Saturday, April 10, 2010

Sarlat, Dordogne, France



Sarlat Sunset, originally uploaded by Viton.
Sarlat - Now we're talking! The most famous town in the region and one of the most renowned and visited in France. It is also one of the most attractive. Often called just Sarlat, the town is actually twinned with its less famous neighbour and is more correctly called Sarlat le Caneda.

Destined to be besieged by tourists at almost all times of the year Sarlat is a beautiful, well restored town a few kilometres north of the River Dordogne. The old town, dating from both medieval and renaissance times is a pleasure to visit, especially during the spring and autumn, or early in the morning. If you can catch the early morning sunshine on the yellow sandstone buildings, so much the better.

Don't miss the streets around the cathedral and the streets to the north of the old town when you visit Sarlat. You will soon become lost in the maze of narrow lanes, with something new to see around every corner. No major sights perhaps - the cathedral in Sarlat is not very exciting, for example - but as a whole town is very attractive.

Before setting off for your walk around Sarlat, visit the tourist office which can provide a suggested walking tour to take in the key attractions. Broadly, the pedestrianised Rue de la Republique runs the length of the old town, with mazes of narrow streets either side. The cathedral is to the south-east of Sarlat, with the attractive Cour des Fontaines and Cour des Chanoines behind.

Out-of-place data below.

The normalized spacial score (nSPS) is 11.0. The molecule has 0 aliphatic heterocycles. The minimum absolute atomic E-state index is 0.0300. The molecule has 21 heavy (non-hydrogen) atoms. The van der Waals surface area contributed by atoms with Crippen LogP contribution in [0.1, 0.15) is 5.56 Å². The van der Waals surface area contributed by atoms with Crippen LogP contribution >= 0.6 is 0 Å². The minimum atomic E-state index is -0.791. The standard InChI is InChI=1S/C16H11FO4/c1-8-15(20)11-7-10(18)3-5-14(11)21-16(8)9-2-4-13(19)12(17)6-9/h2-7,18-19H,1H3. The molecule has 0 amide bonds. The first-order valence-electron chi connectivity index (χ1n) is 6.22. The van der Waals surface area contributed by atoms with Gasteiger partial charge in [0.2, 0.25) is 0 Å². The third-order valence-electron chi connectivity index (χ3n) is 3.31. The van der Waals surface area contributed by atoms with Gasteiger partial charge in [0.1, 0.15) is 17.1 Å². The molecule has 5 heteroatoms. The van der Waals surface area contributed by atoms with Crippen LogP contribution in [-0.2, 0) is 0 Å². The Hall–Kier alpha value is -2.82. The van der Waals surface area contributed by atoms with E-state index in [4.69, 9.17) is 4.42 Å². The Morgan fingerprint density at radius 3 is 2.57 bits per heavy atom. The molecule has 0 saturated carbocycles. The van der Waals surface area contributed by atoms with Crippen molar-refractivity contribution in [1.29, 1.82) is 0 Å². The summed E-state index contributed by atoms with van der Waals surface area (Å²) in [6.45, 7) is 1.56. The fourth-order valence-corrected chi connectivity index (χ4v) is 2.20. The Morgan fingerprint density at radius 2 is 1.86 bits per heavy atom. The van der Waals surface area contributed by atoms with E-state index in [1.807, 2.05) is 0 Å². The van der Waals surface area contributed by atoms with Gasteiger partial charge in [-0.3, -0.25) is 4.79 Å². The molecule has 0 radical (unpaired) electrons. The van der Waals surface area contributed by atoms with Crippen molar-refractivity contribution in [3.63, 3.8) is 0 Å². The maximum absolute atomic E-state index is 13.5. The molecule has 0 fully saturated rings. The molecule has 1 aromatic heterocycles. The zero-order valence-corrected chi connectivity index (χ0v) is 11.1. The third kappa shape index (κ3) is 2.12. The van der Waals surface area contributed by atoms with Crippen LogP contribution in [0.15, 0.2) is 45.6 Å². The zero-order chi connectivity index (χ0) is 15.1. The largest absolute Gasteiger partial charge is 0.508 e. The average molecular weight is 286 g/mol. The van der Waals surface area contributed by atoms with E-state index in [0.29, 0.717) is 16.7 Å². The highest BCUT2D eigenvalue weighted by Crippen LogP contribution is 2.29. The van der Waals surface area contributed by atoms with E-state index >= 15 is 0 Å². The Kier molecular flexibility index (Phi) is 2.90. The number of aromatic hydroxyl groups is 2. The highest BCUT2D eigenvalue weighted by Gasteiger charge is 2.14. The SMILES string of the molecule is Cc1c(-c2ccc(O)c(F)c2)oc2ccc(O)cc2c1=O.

Frequently you will think yourself lost in the winding medieval streets - don't worry, it's essentially a small town, and sooner or later you will emerge into the light and refind your path!

Don't forget to glance up from time to time as you explore the medieval cobbled streets - the rooves of the buildings in medieval Sarlat are often in 'lauze' - carefully cut stone - and are unusual elsewhere.

Market day in Sarlat is a Saturday.

"A journey of a thousand miles must begin with a single step." -- Lao Tzu
Copyright © Demetrios the Traveler


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